The Lonely Life of Nina Simone

I step carefully into the deep water and lie down. There’s just the right amount of bubble bath, the lights are off and a red candle flickers in the steamy haze, lighting up the walls. The hot water embraces every bit of me, I’m hugged, my eyes close and I start to relax. I’m listening to I Wish I Knew How it Would Feel to be Free by Nina Simone and I decide that this is my lockdown song — a song for everyone and everything in these times of confinement and in the pandemic of loneliness that is raging all around us.

I recently watched What Happened, Miss Simone on Netflix and discovered how very lonely Nina Simone was throughout her life. It’s a fascinating documentary — I didn’t know that she trained as a classical pianist as a child, or that she was a civil rights activist when racial tensions in 1960s America were reaching boiling point. She was a hugely talented, hard-working and successful jazz singer and songwriter, but after a while the radio stations boycotted her and stopped playing her records because of her political activism and revolution songs.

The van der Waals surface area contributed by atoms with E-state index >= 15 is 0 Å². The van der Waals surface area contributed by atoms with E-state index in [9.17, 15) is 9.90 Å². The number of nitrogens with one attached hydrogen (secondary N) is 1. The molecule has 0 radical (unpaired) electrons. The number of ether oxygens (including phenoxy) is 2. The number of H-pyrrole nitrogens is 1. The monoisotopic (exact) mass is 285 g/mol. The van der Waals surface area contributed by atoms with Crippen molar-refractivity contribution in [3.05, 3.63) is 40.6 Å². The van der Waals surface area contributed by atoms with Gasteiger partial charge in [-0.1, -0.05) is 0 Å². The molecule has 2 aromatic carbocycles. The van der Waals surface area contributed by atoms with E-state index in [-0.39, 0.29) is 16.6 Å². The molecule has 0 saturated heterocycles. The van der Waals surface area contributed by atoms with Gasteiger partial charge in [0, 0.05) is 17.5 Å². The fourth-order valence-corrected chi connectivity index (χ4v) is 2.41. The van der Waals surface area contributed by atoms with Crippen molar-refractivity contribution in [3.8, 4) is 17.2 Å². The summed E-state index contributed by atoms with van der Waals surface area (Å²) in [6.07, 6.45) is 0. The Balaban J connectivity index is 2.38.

Eventually the money ran out, she became depressed and disillusioned and fled her violent and controlling husband-manager to start a new life in Africa and then Europe. There, her story went from troubled to tragic, and loneliness followed her all the way. But oh, that voice! Those eyes, that smile, what power and charisma she had. I can’t stop thinking about her. I’m now working my way through her brilliant back catalogue of songs to see which ones I like best.

I get too hot, so I let the water drain out and I cool down in the empty bathtub. And I start making a list in my head of all the things I want to do when lockdown eases — to kick loneliness out of my life — a list of all the places I want to go, the people I want to see, the connections I want to make. It’s a pretty long list, but I can be patient. In the meantime, I’ll just keep listening to my lockdown song and taking as many soothing hot baths as possible.